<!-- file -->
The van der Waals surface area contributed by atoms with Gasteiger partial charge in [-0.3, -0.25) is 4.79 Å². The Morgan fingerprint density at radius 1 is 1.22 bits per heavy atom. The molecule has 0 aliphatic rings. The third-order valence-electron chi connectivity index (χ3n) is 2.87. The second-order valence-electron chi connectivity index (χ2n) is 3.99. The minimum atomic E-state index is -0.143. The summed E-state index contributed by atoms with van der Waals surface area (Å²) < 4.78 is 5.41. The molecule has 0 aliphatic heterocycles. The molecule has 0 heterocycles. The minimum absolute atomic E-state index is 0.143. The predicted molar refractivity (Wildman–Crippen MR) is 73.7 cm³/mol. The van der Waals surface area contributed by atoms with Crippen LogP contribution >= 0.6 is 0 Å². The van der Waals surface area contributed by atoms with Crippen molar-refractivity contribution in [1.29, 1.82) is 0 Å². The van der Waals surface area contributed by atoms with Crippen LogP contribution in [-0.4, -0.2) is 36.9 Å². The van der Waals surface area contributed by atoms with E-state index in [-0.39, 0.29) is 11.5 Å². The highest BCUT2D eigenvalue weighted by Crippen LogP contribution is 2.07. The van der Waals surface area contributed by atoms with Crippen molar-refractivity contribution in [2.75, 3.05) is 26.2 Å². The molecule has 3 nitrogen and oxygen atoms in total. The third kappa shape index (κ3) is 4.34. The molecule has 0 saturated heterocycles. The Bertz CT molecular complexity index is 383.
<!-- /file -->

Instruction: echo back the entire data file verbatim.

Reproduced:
The van der Waals surface area contributed by atoms with Gasteiger partial charge in [-0.3, -0.25) is 4.79 Å². The Morgan fingerprint density at radius 1 is 1.22 bits per heavy atom. The molecule has 0 aliphatic rings. The third-order valence-electron chi connectivity index (χ3n) is 2.87. The second-order valence-electron chi connectivity index (χ2n) is 3.99. The minimum atomic E-state index is -0.143. The summed E-state index contributed by atoms with van der Waals surface area (Å²) < 4.78 is 5.41. The molecule has 0 aliphatic heterocycles. The molecule has 0 heterocycles. The minimum absolute atomic E-state index is 0.143. The predicted molar refractivity (Wildman–Crippen MR) is 73.7 cm³/mol. The van der Waals surface area contributed by atoms with Crippen LogP contribution >= 0.6 is 0 Å². The van der Waals surface area contributed by atoms with Crippen molar-refractivity contribution in [1.29, 1.82) is 0 Å². The van der Waals surface area contributed by atoms with Crippen LogP contribution in [-0.4, -0.2) is 36.9 Å². The van der Waals surface area contributed by atoms with E-state index in [-0.39, 0.29) is 11.5 Å². The highest BCUT2D eigenvalue weighted by Crippen LogP contribution is 2.07. The van der Waals surface area contributed by atoms with Crippen molar-refractivity contribution in [2.75, 3.05) is 26.2 Å². The molecule has 3 nitrogen and oxygen atoms in total. The third kappa shape index (κ3) is 4.34. The molecule has 0 saturated heterocycles. The Bertz CT molecular complexity index is 383.